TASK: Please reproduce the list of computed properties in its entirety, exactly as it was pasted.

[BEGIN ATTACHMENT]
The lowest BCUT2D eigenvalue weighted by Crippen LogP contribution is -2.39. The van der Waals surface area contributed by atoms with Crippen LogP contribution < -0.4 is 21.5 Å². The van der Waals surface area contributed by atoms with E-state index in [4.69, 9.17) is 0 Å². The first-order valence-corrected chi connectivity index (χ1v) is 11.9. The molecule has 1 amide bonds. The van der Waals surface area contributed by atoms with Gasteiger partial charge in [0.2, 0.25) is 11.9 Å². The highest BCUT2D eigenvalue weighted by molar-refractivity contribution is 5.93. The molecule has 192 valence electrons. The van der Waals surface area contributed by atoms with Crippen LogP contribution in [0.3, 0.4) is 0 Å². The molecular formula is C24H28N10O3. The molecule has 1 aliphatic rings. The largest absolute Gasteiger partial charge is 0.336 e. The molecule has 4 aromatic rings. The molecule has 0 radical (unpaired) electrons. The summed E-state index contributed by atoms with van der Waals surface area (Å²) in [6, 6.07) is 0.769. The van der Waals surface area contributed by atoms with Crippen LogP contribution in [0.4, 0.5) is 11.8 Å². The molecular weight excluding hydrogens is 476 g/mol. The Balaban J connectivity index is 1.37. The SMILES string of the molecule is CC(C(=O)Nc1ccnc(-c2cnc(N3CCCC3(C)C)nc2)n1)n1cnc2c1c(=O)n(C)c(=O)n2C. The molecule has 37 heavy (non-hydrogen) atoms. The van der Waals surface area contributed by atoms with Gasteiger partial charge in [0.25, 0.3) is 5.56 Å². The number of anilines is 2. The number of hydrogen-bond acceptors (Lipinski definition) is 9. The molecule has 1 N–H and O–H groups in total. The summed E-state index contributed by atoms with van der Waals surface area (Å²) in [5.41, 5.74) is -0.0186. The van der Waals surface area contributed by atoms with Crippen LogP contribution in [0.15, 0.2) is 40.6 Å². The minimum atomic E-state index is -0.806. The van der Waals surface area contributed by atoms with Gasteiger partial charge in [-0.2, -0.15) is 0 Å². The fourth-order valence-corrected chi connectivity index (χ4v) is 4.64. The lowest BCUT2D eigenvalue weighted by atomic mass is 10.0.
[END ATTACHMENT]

The lowest BCUT2D eigenvalue weighted by Crippen LogP contribution is -2.39. The van der Waals surface area contributed by atoms with Crippen LogP contribution < -0.4 is 21.5 Å². The van der Waals surface area contributed by atoms with E-state index in [4.69, 9.17) is 0 Å². The first-order valence-corrected chi connectivity index (χ1v) is 11.9. The molecule has 1 amide bonds. The van der Waals surface area contributed by atoms with Gasteiger partial charge in [0.2, 0.25) is 11.9 Å². The highest BCUT2D eigenvalue weighted by molar-refractivity contribution is 5.93. The molecule has 192 valence electrons. The van der Waals surface area contributed by atoms with Crippen LogP contribution in [0.3, 0.4) is 0 Å². The molecular formula is C24H28N10O3. The molecule has 1 aliphatic rings. The largest absolute Gasteiger partial charge is 0.336 e. The molecule has 4 aromatic rings. The molecule has 0 radical (unpaired) electrons. The summed E-state index contributed by atoms with van der Waals surface area (Å²) in [6, 6.07) is 0.769. The van der Waals surface area contributed by atoms with Crippen LogP contribution in [0.4, 0.5) is 11.8 Å². The molecular weight excluding hydrogens is 476 g/mol. The Balaban J connectivity index is 1.37. The SMILES string of the molecule is CC(C(=O)Nc1ccnc(-c2cnc(N3CCCC3(C)C)nc2)n1)n1cnc2c1c(=O)n(C)c(=O)n2C. The molecule has 37 heavy (non-hydrogen) atoms. The van der Waals surface area contributed by atoms with Gasteiger partial charge in [0.25, 0.3) is 5.56 Å². The number of anilines is 2. The number of hydrogen-bond acceptors (Lipinski definition) is 9. The molecule has 1 N–H and O–H groups in total. The summed E-state index contributed by atoms with van der Waals surface area (Å²) in [5.41, 5.74) is -0.0186. The van der Waals surface area contributed by atoms with Crippen LogP contribution in [0.15, 0.2) is 40.6 Å². The minimum atomic E-state index is -0.806. The van der Waals surface area contributed by atoms with Gasteiger partial charge in [-0.2, -0.15) is 0 Å². The fourth-order valence-corrected chi connectivity index (χ4v) is 4.64. The lowest BCUT2D eigenvalue weighted by atomic mass is 10.0.